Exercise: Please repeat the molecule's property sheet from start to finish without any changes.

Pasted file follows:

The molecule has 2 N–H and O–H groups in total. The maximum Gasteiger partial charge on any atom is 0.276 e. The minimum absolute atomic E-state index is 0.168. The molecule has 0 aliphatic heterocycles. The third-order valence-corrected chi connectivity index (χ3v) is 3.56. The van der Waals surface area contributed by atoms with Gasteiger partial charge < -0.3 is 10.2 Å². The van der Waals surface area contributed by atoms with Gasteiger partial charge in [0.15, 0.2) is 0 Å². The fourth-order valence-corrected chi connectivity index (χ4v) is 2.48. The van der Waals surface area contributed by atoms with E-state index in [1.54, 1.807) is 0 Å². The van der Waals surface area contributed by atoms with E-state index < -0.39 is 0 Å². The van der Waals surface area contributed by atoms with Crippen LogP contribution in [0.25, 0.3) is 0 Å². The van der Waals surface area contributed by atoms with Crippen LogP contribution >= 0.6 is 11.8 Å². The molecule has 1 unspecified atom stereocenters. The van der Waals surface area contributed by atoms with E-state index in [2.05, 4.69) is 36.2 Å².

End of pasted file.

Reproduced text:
The molecule has 2 N–H and O–H groups in total. The maximum Gasteiger partial charge on any atom is 0.276 e. The minimum absolute atomic E-state index is 0.168. The molecule has 0 aliphatic heterocycles. The third-order valence-corrected chi connectivity index (χ3v) is 3.56. The van der Waals surface area contributed by atoms with Gasteiger partial charge < -0.3 is 10.2 Å². The van der Waals surface area contributed by atoms with Gasteiger partial charge in [0.15, 0.2) is 0 Å². The fourth-order valence-corrected chi connectivity index (χ4v) is 2.48. The van der Waals surface area contributed by atoms with E-state index in [1.54, 1.807) is 0 Å². The van der Waals surface area contributed by atoms with E-state index < -0.39 is 0 Å². The van der Waals surface area contributed by atoms with Crippen LogP contribution in [0.25, 0.3) is 0 Å². The van der Waals surface area contributed by atoms with Crippen LogP contribution >= 0.6 is 11.8 Å². The molecule has 1 unspecified atom stereocenters. The van der Waals surface area contributed by atoms with E-state index in [2.05, 4.69) is 36.2 Å².